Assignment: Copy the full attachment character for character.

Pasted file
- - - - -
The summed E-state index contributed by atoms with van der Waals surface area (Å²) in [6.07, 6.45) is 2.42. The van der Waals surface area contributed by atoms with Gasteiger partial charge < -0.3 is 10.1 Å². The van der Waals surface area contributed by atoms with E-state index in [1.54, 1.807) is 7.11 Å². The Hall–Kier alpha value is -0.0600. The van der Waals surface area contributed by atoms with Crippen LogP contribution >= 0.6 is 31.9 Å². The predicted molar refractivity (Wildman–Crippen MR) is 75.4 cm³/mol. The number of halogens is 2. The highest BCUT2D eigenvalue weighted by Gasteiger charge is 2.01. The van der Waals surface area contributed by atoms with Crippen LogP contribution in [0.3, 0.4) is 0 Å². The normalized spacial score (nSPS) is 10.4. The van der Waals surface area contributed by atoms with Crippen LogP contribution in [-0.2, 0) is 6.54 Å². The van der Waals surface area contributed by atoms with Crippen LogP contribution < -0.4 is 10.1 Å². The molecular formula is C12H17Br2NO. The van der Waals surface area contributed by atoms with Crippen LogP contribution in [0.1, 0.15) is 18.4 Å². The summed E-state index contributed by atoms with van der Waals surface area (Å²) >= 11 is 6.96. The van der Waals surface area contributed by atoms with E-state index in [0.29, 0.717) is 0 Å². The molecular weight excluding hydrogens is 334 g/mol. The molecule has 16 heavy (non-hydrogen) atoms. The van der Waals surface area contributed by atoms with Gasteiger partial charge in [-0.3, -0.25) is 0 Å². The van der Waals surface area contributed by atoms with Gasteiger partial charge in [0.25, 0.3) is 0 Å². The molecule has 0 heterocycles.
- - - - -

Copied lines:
The summed E-state index contributed by atoms with van der Waals surface area (Å²) in [6.07, 6.45) is 2.42. The van der Waals surface area contributed by atoms with Gasteiger partial charge < -0.3 is 10.1 Å². The van der Waals surface area contributed by atoms with E-state index in [1.54, 1.807) is 7.11 Å². The Hall–Kier alpha value is -0.0600. The van der Waals surface area contributed by atoms with Crippen LogP contribution >= 0.6 is 31.9 Å². The predicted molar refractivity (Wildman–Crippen MR) is 75.4 cm³/mol. The number of halogens is 2. The highest BCUT2D eigenvalue weighted by Gasteiger charge is 2.01. The van der Waals surface area contributed by atoms with Crippen LogP contribution in [0.3, 0.4) is 0 Å². The normalized spacial score (nSPS) is 10.4. The van der Waals surface area contributed by atoms with Crippen LogP contribution in [-0.2, 0) is 6.54 Å². The van der Waals surface area contributed by atoms with Crippen LogP contribution < -0.4 is 10.1 Å². The molecular formula is C12H17Br2NO. The van der Waals surface area contributed by atoms with Crippen LogP contribution in [0.1, 0.15) is 18.4 Å². The summed E-state index contributed by atoms with van der Waals surface area (Å²) >= 11 is 6.96. The van der Waals surface area contributed by atoms with E-state index in [0.29, 0.717) is 0 Å². The molecular weight excluding hydrogens is 334 g/mol. The molecule has 16 heavy (non-hydrogen) atoms. The van der Waals surface area contributed by atoms with Gasteiger partial charge in [-0.3, -0.25) is 0 Å². The van der Waals surface area contributed by atoms with Gasteiger partial charge in [0.25, 0.3) is 0 Å². The molecule has 0 heterocycles.